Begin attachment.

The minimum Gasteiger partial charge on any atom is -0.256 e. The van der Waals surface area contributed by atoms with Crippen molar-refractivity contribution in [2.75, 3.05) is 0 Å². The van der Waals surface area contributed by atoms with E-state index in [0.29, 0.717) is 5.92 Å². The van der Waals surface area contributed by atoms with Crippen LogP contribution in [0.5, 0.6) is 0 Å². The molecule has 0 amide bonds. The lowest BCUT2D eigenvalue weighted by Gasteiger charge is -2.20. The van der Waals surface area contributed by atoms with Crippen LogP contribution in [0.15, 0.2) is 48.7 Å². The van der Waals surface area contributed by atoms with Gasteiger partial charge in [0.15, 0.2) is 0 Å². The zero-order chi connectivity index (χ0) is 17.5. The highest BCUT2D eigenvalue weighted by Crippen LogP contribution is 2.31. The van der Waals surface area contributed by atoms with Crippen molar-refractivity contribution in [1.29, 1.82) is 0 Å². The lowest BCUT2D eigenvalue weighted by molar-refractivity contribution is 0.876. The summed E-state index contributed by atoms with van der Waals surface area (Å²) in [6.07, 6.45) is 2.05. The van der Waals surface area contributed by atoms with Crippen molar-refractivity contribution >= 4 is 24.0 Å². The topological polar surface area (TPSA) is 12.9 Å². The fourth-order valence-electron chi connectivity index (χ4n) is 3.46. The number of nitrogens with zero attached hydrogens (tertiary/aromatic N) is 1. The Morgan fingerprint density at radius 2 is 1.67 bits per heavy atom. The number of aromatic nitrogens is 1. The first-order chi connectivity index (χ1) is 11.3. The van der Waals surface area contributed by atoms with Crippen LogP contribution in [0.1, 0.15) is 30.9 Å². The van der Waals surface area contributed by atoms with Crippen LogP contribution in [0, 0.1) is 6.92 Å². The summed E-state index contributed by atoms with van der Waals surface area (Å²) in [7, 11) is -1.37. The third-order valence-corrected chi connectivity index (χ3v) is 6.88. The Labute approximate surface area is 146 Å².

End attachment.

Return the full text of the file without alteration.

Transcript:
The minimum Gasteiger partial charge on any atom is -0.256 e. The van der Waals surface area contributed by atoms with Crippen molar-refractivity contribution in [2.75, 3.05) is 0 Å². The van der Waals surface area contributed by atoms with E-state index in [0.29, 0.717) is 5.92 Å². The van der Waals surface area contributed by atoms with Crippen LogP contribution in [0.5, 0.6) is 0 Å². The molecule has 0 amide bonds. The lowest BCUT2D eigenvalue weighted by Gasteiger charge is -2.20. The van der Waals surface area contributed by atoms with Crippen LogP contribution in [0.15, 0.2) is 48.7 Å². The van der Waals surface area contributed by atoms with Gasteiger partial charge in [0.15, 0.2) is 0 Å². The zero-order chi connectivity index (χ0) is 17.5. The highest BCUT2D eigenvalue weighted by Crippen LogP contribution is 2.31. The van der Waals surface area contributed by atoms with Crippen molar-refractivity contribution in [1.29, 1.82) is 0 Å². The lowest BCUT2D eigenvalue weighted by molar-refractivity contribution is 0.876. The summed E-state index contributed by atoms with van der Waals surface area (Å²) in [6.07, 6.45) is 2.05. The van der Waals surface area contributed by atoms with Crippen molar-refractivity contribution >= 4 is 24.0 Å². The topological polar surface area (TPSA) is 12.9 Å². The fourth-order valence-electron chi connectivity index (χ4n) is 3.46. The number of nitrogens with zero attached hydrogens (tertiary/aromatic N) is 1. The Morgan fingerprint density at radius 2 is 1.67 bits per heavy atom. The number of aromatic nitrogens is 1. The first-order chi connectivity index (χ1) is 11.3. The van der Waals surface area contributed by atoms with Crippen LogP contribution in [0.1, 0.15) is 30.9 Å². The van der Waals surface area contributed by atoms with Crippen LogP contribution in [0, 0.1) is 6.92 Å². The summed E-state index contributed by atoms with van der Waals surface area (Å²) in [7, 11) is -1.37. The third-order valence-corrected chi connectivity index (χ3v) is 6.88. The Labute approximate surface area is 146 Å².